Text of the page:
Subscribe to RSS feed
posted on 8 Dec 2015  -  4,232 views
On a recent business trip to India, I was stranded in Chennai because of massive flooding everywhere, including the airport, due to the worst rains the city has seen in the recent century. I shall skip the details of who, what, when, where, why and how I was trapped and escaped, but focus instead on what I felt during my time there.
The Rich vs The Poor
It was Day 3 since the heavy flooding started. I could see helicopters distributing food and water supplies both via the television and more acutely, from the window where I was staying. The news was reporting that many people (especially young children, elderly, and the sick) are trapped in the second floor or roof of their homes without access to food or clean water because their first floor is completely flooded. Electricity has also been cut to prevent electrocution.
However, for people staying in five-star hotels like I was, apart from the slight inconvenience of being unable to leave the hotel due to flooding of the roads, there were hardly any changes within the hotel. I still had the same five-star international cuisine buffet breakfast on Day 2 and it wasn't until Day 3 that they started to reduce the variety, but it is still a King's feast by emergency standards. Rooms were all fully stocked with bottled water and food, and we could still take baths with no disruptions. Save for the temporary switch to the backup generator, there was no interruption in electricity and we could use our laptops, sleep in our fluffy beds with the aircon running at full blast, and even use the gym.
In essence, life went on as normal within the hotel.
But step outside the hotel, and I might as well have been teleported to another dimension. The roads, strewn with rubbish, were still flooded, and there's a sense of despondency in the air. There were many people standing along the roads, looking dazed and wandering aimlessly. Their houses have been flooded out and they have nowhere to go.
We are all in the exact same situation, at the exact same time, at the exact same place, but the difference in living conditions could not have been more different. The sole distinguishing factor:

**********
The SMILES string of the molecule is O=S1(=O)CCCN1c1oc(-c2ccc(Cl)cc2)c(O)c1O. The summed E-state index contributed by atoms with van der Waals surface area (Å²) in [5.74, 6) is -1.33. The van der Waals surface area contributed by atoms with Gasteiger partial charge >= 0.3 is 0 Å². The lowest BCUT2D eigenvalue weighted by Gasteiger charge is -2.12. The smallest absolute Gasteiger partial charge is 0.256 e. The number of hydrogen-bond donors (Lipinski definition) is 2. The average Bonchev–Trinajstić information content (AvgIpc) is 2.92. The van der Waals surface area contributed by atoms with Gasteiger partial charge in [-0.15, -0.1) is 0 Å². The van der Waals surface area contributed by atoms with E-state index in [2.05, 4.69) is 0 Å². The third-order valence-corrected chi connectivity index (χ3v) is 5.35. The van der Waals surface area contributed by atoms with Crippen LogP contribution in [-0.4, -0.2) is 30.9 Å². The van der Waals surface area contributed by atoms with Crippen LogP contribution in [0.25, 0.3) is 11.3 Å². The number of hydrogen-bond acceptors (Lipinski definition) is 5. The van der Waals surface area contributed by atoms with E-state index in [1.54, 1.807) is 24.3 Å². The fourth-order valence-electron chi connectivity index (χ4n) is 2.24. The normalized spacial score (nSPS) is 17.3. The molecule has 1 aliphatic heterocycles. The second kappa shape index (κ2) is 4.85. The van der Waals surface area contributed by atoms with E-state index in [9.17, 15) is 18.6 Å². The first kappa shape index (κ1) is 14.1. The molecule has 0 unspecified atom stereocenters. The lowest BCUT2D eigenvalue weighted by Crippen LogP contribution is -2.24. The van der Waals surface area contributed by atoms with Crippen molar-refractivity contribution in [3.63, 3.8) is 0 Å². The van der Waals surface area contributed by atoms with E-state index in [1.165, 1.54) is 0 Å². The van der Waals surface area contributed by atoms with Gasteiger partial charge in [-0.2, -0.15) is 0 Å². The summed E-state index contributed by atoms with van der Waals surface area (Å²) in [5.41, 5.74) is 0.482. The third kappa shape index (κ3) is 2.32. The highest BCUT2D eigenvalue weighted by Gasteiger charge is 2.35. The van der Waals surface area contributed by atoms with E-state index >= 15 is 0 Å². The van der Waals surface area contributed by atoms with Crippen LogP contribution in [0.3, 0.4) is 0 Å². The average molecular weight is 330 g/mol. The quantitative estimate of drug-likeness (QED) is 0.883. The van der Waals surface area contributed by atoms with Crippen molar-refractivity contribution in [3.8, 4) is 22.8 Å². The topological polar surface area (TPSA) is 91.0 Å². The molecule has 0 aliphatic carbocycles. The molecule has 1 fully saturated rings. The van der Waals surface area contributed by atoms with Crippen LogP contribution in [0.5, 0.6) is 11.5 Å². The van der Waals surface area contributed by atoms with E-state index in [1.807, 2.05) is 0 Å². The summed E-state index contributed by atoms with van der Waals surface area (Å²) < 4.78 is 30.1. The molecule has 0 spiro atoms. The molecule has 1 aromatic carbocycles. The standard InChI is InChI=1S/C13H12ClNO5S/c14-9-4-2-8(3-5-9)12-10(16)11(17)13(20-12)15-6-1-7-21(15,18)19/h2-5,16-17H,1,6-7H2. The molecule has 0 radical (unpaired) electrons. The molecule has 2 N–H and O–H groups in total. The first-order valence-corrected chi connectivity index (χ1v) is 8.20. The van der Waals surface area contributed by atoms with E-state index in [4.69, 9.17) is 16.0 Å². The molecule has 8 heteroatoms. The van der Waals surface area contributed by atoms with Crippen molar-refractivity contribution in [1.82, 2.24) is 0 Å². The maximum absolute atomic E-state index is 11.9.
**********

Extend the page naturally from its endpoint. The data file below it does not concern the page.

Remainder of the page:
While I have always known that the world have always been so - the rich over-consuming while the poor barely having enough to survive - but the impact of experiencing it firsthand has left a profound impression on me.
P.S.: The hotel stay was provided by the company I am working for. As of this writing, sadly, it seems like the situation there have not fully recovered. I hope that Chennai can overcome this soon.
Next Article >
< Previous Article
What to buy next? - Part 2
What to buy next?
List All Articles
Other articles by evankoh
Updates: Visualization, Watchlist Limit, and Renamed Stocks
A quick update on a few tweaks around SGXcafe. One of the top feature requests recently in SGXcafe is having more visualization. Specifically, the ability to see at a glance how much dividends you receive monthly (against other years) historically and pie charts to see your portfolio's breakdown by sector, industry and companies. Feel free to suggest more if there is other information you'd like to ...
Stay Alert with SGXcafe
Note: Instead of every minute, alerts will be check daily at the end of day due to licensing issues. In an ideal world, we would be able to monitor the stock market around the clock, so that we would know the instant the stock reaches a price we've been gunning for, or when the stock we've KIV-ed at the back of our minds is approaching the ex-dividend date. Alas, we don't live in an ideal world, and ...
My investment strategy
I generally prefer a buy and hold approach. It is because I view shares of companies as entitlement to profits, and profits of good companies would only increase over time even if their short-term share price fluctuates. Also, capital gain is not recurring income whereas dividend gain is, and the latter is important to me since I am investing to retire. Of course, the question would be how to differentiate ...